Smartphones for All chapter excerpt: Music for iPhone Explorers

From Smartphones for All (draft):

In our family music has been problem-free entertainment. I think this is a general rule — music doesn’t show up on anyone’s list of smartphone concerns. Fifty years ago elders feared the corrupting influence of rock-and-roll, now that seems quaint. Music we can handle.

There are broadly speaking, 3 ways of getting music to an Explorer’s iPhone: iTunes sync, buying music from Apple Music, or using a streaming service. I’ll review each briefly with a focus on Guide support and costs, then I’ll briefly review Restrictions for music consumption.

The iTunes sync method of getting music to an iPhone is the oldest and potentially the least expensive — but it is now almost forgotten. It a Windows or Mac computer. With this approach a Guide assembles music files in Apple’s iTunes app, then the music can be copied (“synced”) to the iPhone, usually with a physical cable[1]. The music can from a CD (by “ripping” in iTunes) or from a file collection that is not copy protected.

This iTunes method has three disadvantages. It requires a personal computer — and those are slowly going away. It requires an Explorer’s iPhone be physically connected. Lastly “ripping” large number of CDs is pretty time consuming.

iTunes sync has advantages though. If a Guide already has the music files, and is willing to disregard copyright laws or to buy and rip used CDs, the music is inexpensive. Listening to this music doesn’t use up expensive cellular data since it’s already on the iPhone.

There’s a variation on iTunes sync that eliminates the need for access to the Explorer’s iPhone. For $25 a year Apple’s iTunes Match[2] service will provide internet access to an iTunes music library. In theory a Guide could use this to manage Explorer music without access to an Explorer’s iPhone. This is method may use up an Explorer’s cellular data though, and it’s more troublesome and complicated. If an Explorer is using iTunes Match a Guide will usually want to disable cellular data for, an Explorer will download the music over WiFi.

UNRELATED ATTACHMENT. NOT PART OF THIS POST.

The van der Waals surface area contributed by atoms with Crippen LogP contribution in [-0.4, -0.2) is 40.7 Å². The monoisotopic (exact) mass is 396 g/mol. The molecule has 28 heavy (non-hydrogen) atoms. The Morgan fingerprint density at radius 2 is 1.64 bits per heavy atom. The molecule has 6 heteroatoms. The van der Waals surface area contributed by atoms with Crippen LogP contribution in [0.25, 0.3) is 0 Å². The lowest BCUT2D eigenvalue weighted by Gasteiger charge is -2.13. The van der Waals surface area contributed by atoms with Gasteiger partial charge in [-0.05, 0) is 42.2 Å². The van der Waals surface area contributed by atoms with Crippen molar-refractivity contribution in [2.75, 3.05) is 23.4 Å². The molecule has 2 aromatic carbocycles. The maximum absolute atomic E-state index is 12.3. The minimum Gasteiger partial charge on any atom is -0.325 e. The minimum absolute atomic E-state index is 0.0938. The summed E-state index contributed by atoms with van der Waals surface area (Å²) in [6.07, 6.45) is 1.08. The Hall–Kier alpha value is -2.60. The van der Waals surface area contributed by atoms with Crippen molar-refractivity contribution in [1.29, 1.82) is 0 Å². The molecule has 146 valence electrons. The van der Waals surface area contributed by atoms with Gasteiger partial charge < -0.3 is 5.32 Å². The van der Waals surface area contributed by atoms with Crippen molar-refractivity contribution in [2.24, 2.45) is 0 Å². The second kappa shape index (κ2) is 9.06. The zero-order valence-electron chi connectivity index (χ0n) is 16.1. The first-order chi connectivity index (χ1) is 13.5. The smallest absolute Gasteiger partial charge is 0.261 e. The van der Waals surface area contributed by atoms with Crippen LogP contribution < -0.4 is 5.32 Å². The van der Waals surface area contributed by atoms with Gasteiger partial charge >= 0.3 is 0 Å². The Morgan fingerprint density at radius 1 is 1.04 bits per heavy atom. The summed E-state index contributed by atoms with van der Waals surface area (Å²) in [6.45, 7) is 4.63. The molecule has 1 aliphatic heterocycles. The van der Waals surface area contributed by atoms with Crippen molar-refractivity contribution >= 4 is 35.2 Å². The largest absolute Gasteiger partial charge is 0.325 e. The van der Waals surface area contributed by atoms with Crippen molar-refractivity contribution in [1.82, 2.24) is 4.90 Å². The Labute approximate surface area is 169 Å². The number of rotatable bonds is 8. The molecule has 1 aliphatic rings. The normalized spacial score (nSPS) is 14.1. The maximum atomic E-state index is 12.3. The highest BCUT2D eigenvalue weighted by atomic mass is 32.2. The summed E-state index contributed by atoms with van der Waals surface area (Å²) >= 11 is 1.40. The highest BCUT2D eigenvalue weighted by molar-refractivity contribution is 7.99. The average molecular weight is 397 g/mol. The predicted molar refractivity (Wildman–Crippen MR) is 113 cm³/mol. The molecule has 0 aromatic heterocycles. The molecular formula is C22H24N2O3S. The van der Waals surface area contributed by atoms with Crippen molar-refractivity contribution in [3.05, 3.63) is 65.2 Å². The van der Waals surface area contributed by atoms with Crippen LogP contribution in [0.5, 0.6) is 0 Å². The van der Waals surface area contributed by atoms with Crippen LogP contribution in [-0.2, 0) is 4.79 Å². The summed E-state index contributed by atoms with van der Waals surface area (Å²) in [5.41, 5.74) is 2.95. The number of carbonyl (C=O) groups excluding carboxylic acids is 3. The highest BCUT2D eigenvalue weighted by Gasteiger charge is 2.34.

The second way to get music on an Explorer’s iPhone is to buy it from Apple using the Apple store. At $1.30 a tune this can be an expensive way to build a music collection[3]. The music may be available to other users by a shared Apple Store ID or “family sharing”. This method will use cellular data unless initial downloading is done over WiFi. Some Explorers do enjoy making purchases this way and Apple Store purchases can be combined with iTunes sync. I reviewed how to manage iTunes store dollars in Smartphone choice and managing costs. In my family we share one App Store account and track credits and debits in a spreadsheet.

The third way to get music to an Explorer’s iPhone is through a “streaming service” like Spotify or Apple Music. These services typically cost $100 to $120 a year for the non-student and about $60 for students. Shared “family” plans can be more economical, Spotify makes it easy for up to 6 people to share streaming costs. Spotify also has a “free” ad-supported service, but it burns cellular data quickly. I don’t recommend it for most Explorers.

Streaming services will use up expensive cellular data unless music is downloaded over WiFi. WiFi downloading is easier to understand with Apple Music but Spotify supports it as well. If cellular data use is disabled in iOS restrictions most Explorers will quickly learn how to download over WiFi.